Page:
Fragmentation of a single drive subsystem can actually be less of a performance drain than on a multi-drive array... depending upon the array format, and the number of drives in that array.

    The whole issue of fragmentation can get pretty tweaky because it it so integrated to the individual system. There are no hard and fast rules. But yet, if you are indeed using an inferior OS such as Windoze, then yes, it would be prudent to look at a defragmentation procedure tailored to your specific system.
     
  5. Boswell

    Boswell Moderator Distinguished Member

    Most audio software running under Windows makes use of the underlying OS file system for all disk I/O, and so the audio files are no different in structure than any other data file.

    Backing up to a separate storage device, reformatting the hard drive and restoring from the archive will indeed result in unfragmented files on the hard disk.

    However, what may be confusing you is the usage of disk sectors within a file by the DAW software. The overall file may be totally unfragmented from an OS point of view, yet the audio tracks fragmented within it, especially if it has virtual tracks or there have been several punch-ins. Files fragmented in this way can only be sorted out by the DAW software, and it would depend on the utility facilities available within that software as to whether this was possible.
     
  6. BrianaW

    BrianaW Active Member

    Thank you for so many great replies! I did defrag the drive using Perfectdisk 8 and things seem to have gone smoothly so far. I am using XP pro tweaked to the hilt on a computer that I built, but guess what?? The power went out for 10 seconds in the middle of my defrag! That's the stuff I'm talking about! :D Luckily everything is intact though... I'm really thinking about getting a UPS. I now have 2 HD's mirrored for backup so no harm done.

    Boswell: That's EXACTLY what I'm talking about. I'm using large cluster sizes on the backup drive, and standard on the main audio drive.

    MadMax: Again... The Road Warrior was awesome. I am now in the process of cleaning up and trimming down the data on the system drive. I have been keeping my samples on there (Fruity Loops kits, Miroslav Philharmonik etc.) which take up large amounts of space, but it seems logical to me that they should be separated from the actual recording drive. Again, I'm shooting for "silent" so adding a drive just for samples is not very appealing to me, and I haven't had any probs with that yet anyway. Anyone notice a big enough difference when moving samples to a dedicated drive? Dedicated partition?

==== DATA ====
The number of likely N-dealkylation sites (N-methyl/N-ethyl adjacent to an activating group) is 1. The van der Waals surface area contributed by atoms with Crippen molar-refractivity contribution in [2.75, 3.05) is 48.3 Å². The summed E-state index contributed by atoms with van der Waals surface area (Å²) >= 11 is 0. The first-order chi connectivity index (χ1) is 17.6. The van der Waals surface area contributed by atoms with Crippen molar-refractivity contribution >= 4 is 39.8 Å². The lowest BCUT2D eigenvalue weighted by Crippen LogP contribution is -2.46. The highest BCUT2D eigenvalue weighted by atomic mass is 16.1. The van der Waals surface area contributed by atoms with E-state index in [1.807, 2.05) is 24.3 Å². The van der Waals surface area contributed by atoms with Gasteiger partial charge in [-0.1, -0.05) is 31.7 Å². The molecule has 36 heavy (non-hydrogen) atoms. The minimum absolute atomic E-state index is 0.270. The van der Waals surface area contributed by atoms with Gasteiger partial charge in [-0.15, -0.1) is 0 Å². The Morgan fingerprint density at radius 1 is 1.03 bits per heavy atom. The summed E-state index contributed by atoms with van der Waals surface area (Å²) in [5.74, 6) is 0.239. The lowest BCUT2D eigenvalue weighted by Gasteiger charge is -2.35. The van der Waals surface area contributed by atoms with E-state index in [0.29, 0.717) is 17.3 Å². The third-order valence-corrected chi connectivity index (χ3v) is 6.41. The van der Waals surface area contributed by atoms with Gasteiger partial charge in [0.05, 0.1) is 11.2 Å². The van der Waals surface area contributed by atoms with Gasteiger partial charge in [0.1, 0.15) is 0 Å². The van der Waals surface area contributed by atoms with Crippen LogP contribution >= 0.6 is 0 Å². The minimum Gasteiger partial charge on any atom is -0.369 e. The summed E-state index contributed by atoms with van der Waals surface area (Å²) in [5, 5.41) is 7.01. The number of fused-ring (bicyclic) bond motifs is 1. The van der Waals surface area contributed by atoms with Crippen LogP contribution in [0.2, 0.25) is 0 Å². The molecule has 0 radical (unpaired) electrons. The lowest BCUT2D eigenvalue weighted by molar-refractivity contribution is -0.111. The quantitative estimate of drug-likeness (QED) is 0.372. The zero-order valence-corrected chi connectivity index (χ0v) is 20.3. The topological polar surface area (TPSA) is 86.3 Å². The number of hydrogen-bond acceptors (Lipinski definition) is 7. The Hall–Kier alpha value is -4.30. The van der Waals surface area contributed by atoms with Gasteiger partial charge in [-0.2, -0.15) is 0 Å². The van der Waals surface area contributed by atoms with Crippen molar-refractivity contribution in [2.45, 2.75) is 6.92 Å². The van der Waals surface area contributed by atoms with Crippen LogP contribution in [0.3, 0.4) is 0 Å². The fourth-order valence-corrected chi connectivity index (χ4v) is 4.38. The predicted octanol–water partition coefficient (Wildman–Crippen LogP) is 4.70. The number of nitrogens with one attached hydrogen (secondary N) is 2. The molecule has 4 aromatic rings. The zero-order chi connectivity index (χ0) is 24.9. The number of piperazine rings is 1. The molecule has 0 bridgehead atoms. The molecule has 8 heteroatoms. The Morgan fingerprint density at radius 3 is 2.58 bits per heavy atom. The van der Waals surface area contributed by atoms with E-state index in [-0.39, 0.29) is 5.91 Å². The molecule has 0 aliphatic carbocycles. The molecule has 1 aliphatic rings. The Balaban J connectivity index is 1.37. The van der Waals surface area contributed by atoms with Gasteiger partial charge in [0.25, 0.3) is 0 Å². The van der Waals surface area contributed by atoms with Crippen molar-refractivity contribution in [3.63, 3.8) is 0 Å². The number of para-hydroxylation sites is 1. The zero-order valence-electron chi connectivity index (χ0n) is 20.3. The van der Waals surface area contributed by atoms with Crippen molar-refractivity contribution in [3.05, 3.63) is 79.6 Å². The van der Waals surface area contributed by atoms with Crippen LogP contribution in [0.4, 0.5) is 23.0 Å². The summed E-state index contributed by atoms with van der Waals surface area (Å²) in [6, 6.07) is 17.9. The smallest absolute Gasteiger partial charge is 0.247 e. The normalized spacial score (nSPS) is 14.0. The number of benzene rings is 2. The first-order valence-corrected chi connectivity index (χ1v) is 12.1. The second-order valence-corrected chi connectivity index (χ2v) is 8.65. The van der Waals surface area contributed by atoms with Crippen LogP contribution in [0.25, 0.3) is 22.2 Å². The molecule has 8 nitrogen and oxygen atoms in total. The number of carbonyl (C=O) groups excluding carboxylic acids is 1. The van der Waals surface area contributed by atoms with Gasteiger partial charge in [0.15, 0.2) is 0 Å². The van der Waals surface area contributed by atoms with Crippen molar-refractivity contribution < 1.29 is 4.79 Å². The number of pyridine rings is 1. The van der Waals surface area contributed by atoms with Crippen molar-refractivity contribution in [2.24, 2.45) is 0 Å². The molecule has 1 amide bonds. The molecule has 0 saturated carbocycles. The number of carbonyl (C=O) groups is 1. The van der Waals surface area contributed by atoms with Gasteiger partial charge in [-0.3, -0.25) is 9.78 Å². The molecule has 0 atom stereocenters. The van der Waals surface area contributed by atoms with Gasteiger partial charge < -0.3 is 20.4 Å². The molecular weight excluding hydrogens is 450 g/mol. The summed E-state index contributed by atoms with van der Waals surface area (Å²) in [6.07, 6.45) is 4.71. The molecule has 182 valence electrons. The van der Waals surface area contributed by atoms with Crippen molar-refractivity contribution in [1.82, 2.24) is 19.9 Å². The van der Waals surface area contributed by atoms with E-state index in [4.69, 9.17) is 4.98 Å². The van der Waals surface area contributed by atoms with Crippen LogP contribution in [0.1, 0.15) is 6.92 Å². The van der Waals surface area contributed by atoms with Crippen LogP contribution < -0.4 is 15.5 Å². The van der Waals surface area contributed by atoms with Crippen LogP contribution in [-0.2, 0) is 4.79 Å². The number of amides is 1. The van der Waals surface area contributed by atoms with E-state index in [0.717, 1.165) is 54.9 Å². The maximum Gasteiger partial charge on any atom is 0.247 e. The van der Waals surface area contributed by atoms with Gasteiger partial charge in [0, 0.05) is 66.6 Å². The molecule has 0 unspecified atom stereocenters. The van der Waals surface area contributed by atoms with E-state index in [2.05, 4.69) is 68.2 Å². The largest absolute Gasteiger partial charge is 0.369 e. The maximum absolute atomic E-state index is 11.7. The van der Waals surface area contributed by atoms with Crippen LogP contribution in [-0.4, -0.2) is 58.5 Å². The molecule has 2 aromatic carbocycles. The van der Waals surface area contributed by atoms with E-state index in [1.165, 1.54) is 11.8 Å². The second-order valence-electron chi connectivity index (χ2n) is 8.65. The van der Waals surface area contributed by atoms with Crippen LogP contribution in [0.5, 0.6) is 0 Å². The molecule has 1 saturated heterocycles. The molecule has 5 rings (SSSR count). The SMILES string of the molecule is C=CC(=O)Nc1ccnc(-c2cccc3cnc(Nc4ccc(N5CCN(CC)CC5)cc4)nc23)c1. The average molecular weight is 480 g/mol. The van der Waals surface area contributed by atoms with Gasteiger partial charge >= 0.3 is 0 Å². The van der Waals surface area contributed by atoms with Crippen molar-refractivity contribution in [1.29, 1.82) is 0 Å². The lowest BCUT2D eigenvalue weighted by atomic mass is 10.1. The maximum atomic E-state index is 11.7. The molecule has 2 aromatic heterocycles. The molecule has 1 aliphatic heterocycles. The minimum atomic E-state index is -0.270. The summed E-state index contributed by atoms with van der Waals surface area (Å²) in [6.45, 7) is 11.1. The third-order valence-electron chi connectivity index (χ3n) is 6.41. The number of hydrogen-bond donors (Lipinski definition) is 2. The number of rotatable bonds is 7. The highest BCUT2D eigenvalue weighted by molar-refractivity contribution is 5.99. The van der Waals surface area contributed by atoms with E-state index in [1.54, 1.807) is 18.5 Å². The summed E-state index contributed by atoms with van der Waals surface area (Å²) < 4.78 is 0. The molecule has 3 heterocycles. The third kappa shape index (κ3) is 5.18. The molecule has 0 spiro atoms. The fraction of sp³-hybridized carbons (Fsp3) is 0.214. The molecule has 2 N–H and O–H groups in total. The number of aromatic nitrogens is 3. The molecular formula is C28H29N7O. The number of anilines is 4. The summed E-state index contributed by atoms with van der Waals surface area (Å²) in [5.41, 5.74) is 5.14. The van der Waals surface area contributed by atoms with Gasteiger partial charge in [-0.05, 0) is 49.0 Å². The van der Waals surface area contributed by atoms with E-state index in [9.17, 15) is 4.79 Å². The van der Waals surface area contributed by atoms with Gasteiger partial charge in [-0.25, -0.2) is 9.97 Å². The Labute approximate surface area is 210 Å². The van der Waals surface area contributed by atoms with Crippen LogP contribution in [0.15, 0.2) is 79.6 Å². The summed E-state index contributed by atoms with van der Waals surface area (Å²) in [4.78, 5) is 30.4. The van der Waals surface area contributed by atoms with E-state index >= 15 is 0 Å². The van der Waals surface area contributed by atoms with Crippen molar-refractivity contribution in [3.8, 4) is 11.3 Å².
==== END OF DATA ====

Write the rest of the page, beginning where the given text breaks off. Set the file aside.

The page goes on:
Drive performance is better now (after completing the defrag), and editing has sped up quite nicely. I'm using Nuendo 3 and I see no option for disk management in the program's settings. If anyone knows that there's something I missed in this software, please feel free to speak up.

    Again, thanks everyone. How about a "BIOS tweaking" thread next? ;)
     
  7. Space

    Space Well-Known Member

    Adding a little pavement to my muddy road analogy:

    A new backup may result in an unfragmented restore. A new backup can take hours to do, longer even. Who does that every time? We do backups and then set the continuing backup to update only changed files or files that do not exist on the backup. So a backup that has written and rewritten the same files of varying sizes over and over will begin to create fragmented files where once none existed in search of contiguous data space.

    It is the nature of the file system.

    Me personally, I am not waiting until I have to defrag a hard drive to backup...I'm doing it now :)

    Defrag, backup, I'm outta here!
     
  8. MadMax

    MadMax Well-Known Member

    Backup's are another whole topic...

    There's all kinds of schema to potentially deploy that are best based upon your data change rates (Delta) and your risk factor threshold (bravery/guts).

    I would estimate that most studio operations are fairly small delta with a low threshold.

    Monthly full backup's with archive bit set and daily or weekly incremental rotations would probably be more than adequate.

    Just for general ino; http://en.wikipedia.org/wiki/Backup_rotation_scheme